World Economy

Eurozone Budget Could Split EU

Emmanuel Macron (L) and Angela Merkel in Meseberg, Germany, Tuesday.Emmanuel Macron (L) and Angela Merkel in Meseberg, Germany, Tuesday.

Members of Chancellor Angela Merkel’s conservative bloc opposed to larger financial contributions to the eurozone on Wednesday reacted with skepticism to her agreement with French President Emmanuel Macron to create a common budget for the currency bloc.

Merkel and Macron hailed a “new chapter” for the eurozone after talks at the Meseberg retreat outside Berlin on Tuesday where they hailed the budget as a tool to strengthen economic competitiveness in the currency union. But details were scant, Reuters reported.

Merkel’s conservative bloc is divided over immigration and stiff resistance to eurozone reforms agreed with Macron could further erode her authority and threaten to unravel her coalition government three months after taking office.

“The European Union will have a shadow budget for the eurozone,” said Hans Michelbach, a lawmaker of the Christian Social Union, the Bavaria sister party of Merkel’s Christian Democrats.

“For us this is more like splitting Europe because countries that are not using the euro will be excluded. I am stunned by the promise that was given to Macron,” he added, referring to Merkel’s support for a eurozone budget.

Merkel said the budget would be used to strengthen economic convergence within the eurozone, which was almost torn apart by a debt crisis that took hold in 2009.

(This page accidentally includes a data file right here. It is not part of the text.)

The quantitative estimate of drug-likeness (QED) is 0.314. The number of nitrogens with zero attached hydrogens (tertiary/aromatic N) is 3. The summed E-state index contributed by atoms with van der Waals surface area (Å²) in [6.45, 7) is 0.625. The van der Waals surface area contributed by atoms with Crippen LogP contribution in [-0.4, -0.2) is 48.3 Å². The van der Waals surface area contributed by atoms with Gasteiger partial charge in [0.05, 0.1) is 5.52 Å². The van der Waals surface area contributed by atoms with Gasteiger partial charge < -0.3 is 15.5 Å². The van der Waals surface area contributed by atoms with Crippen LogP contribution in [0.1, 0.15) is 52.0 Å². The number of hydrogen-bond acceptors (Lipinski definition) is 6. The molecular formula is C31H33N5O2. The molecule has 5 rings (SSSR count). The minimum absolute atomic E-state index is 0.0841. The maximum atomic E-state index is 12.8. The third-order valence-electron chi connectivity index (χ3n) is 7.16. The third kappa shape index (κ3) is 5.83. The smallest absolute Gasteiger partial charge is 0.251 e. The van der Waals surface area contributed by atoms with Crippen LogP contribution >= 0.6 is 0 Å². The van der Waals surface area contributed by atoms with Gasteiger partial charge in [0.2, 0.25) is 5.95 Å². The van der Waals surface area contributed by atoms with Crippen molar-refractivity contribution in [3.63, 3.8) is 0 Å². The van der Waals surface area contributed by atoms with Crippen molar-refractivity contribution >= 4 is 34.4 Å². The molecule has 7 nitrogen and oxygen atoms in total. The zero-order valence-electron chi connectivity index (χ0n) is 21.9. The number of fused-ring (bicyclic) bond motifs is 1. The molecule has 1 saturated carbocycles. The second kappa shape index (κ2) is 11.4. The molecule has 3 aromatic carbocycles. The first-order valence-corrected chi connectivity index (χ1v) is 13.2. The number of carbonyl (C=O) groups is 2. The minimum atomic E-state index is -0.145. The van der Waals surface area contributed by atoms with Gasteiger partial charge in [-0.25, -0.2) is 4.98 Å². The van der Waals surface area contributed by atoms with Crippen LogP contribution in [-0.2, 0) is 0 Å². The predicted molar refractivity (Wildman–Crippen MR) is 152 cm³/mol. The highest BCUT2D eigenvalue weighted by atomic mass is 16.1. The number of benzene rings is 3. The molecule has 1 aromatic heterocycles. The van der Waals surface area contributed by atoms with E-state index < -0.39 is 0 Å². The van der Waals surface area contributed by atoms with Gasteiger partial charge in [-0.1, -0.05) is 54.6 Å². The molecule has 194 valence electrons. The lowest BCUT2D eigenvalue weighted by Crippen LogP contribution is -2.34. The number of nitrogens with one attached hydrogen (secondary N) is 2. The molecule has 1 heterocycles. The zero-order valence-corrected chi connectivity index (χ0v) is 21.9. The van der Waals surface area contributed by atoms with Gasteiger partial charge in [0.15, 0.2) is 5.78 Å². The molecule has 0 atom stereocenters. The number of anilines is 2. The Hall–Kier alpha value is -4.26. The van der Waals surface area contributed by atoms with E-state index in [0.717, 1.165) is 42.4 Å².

Macron defended the agreement when pressed by journalists, saying the budget would be operational by 2021 with annual revenues and spending.

The two leaders had decided to focus on broad issues to leave more room for negotiations with the other 17 euro members, which leaves scope for the plans to be watered down.

National contributions and European resources would be used to fund the budget, the leaders said in the declaration.

“Now it’s about the details. Much remains unclear and should be made public, including the size of the new euro budget and the level of German contributions,” said CDU lawmaker Eckhardt Rehberg, parliamentary speaker on budget policy for the CDU/CSU.

 “We will have to look carefully at the justifications given for new euro funds and credit lines in addition to existing ones,” Rehberg added.

He said the conservatives would not lend Merkel support for a European unemployment insurance system nor for a euro tax to fund additional spending plans.

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